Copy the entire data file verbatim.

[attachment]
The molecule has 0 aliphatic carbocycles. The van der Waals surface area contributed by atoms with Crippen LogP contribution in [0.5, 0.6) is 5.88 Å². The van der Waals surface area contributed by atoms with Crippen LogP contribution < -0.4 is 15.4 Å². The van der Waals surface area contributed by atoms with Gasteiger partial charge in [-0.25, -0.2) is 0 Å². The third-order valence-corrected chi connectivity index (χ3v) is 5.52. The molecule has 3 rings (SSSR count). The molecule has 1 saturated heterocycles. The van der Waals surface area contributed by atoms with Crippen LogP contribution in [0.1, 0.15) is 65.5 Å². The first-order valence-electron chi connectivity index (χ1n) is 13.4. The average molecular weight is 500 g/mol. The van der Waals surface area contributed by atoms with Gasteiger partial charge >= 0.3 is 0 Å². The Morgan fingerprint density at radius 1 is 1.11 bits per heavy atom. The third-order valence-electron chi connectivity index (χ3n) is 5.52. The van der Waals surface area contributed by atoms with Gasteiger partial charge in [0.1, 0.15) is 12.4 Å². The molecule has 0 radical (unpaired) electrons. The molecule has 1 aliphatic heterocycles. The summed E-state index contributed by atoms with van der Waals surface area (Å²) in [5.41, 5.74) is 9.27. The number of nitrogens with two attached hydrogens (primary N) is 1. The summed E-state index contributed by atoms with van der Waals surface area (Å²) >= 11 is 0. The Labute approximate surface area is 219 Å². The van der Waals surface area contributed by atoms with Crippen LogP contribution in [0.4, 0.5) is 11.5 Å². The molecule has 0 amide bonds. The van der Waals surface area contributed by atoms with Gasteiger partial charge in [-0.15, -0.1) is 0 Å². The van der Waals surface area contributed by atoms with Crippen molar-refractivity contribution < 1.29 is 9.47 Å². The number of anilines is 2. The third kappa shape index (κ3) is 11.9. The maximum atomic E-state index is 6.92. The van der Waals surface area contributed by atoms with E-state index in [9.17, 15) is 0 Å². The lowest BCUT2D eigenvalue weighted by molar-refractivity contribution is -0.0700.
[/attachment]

The molecule has 0 aliphatic carbocycles. The van der Waals surface area contributed by atoms with Crippen LogP contribution in [0.5, 0.6) is 5.88 Å². The van der Waals surface area contributed by atoms with Crippen LogP contribution < -0.4 is 15.4 Å². The van der Waals surface area contributed by atoms with Gasteiger partial charge in [-0.25, -0.2) is 0 Å². The third-order valence-corrected chi connectivity index (χ3v) is 5.52. The molecule has 3 rings (SSSR count). The molecule has 1 saturated heterocycles. The van der Waals surface area contributed by atoms with Crippen LogP contribution in [0.1, 0.15) is 65.5 Å². The first-order valence-electron chi connectivity index (χ1n) is 13.4. The average molecular weight is 500 g/mol. The van der Waals surface area contributed by atoms with Gasteiger partial charge >= 0.3 is 0 Å². The Morgan fingerprint density at radius 1 is 1.11 bits per heavy atom. The third-order valence-electron chi connectivity index (χ3n) is 5.52. The van der Waals surface area contributed by atoms with Gasteiger partial charge in [0.1, 0.15) is 12.4 Å². The molecule has 0 radical (unpaired) electrons. The molecule has 1 aliphatic heterocycles. The summed E-state index contributed by atoms with van der Waals surface area (Å²) in [5.41, 5.74) is 9.27. The number of nitrogens with two attached hydrogens (primary N) is 1. The summed E-state index contributed by atoms with van der Waals surface area (Å²) >= 11 is 0. The Labute approximate surface area is 219 Å². The van der Waals surface area contributed by atoms with Crippen LogP contribution in [0.4, 0.5) is 11.5 Å². The molecule has 0 amide bonds. The van der Waals surface area contributed by atoms with Gasteiger partial charge in [-0.15, -0.1) is 0 Å². The van der Waals surface area contributed by atoms with Crippen molar-refractivity contribution < 1.29 is 9.47 Å². The number of anilines is 2. The third kappa shape index (κ3) is 11.9. The maximum atomic E-state index is 6.92. The van der Waals surface area contributed by atoms with E-state index in [9.17, 15) is 0 Å². The lowest BCUT2D eigenvalue weighted by molar-refractivity contribution is -0.0700.